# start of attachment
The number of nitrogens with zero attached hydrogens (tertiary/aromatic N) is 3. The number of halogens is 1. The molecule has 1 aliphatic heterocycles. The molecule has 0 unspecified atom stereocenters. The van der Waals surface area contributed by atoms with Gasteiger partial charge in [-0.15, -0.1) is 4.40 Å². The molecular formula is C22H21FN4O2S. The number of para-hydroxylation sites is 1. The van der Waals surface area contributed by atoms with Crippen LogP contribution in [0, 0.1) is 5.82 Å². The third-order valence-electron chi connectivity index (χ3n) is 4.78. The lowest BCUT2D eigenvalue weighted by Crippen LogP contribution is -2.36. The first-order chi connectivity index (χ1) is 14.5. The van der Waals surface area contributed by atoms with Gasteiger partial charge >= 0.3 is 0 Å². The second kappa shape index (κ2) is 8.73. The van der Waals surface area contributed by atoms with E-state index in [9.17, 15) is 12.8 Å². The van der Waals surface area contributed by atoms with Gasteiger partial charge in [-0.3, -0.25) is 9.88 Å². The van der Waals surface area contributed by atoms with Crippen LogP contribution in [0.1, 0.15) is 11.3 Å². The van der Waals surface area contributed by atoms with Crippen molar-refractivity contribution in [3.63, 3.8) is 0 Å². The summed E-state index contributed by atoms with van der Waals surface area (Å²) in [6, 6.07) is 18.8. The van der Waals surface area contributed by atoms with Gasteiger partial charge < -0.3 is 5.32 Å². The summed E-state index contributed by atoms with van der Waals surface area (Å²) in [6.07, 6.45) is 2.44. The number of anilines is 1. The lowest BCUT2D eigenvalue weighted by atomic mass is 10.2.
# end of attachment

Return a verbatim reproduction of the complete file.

The number of nitrogens with zero attached hydrogens (tertiary/aromatic N) is 3. The number of halogens is 1. The molecule has 1 aliphatic heterocycles. The molecule has 0 unspecified atom stereocenters. The van der Waals surface area contributed by atoms with Gasteiger partial charge in [-0.15, -0.1) is 4.40 Å². The molecular formula is C22H21FN4O2S. The number of para-hydroxylation sites is 1. The van der Waals surface area contributed by atoms with Crippen LogP contribution in [0, 0.1) is 5.82 Å². The third-order valence-electron chi connectivity index (χ3n) is 4.78. The lowest BCUT2D eigenvalue weighted by Crippen LogP contribution is -2.36. The first-order chi connectivity index (χ1) is 14.5. The van der Waals surface area contributed by atoms with Gasteiger partial charge >= 0.3 is 0 Å². The second kappa shape index (κ2) is 8.73. The van der Waals surface area contributed by atoms with E-state index in [9.17, 15) is 12.8 Å². The van der Waals surface area contributed by atoms with Gasteiger partial charge in [-0.3, -0.25) is 9.88 Å². The van der Waals surface area contributed by atoms with Crippen LogP contribution in [0.1, 0.15) is 11.3 Å². The van der Waals surface area contributed by atoms with Crippen molar-refractivity contribution in [3.63, 3.8) is 0 Å². The summed E-state index contributed by atoms with van der Waals surface area (Å²) in [6, 6.07) is 18.8. The van der Waals surface area contributed by atoms with Gasteiger partial charge < -0.3 is 5.32 Å². The summed E-state index contributed by atoms with van der Waals surface area (Å²) in [6.07, 6.45) is 2.44. The number of anilines is 1. The lowest BCUT2D eigenvalue weighted by atomic mass is 10.2.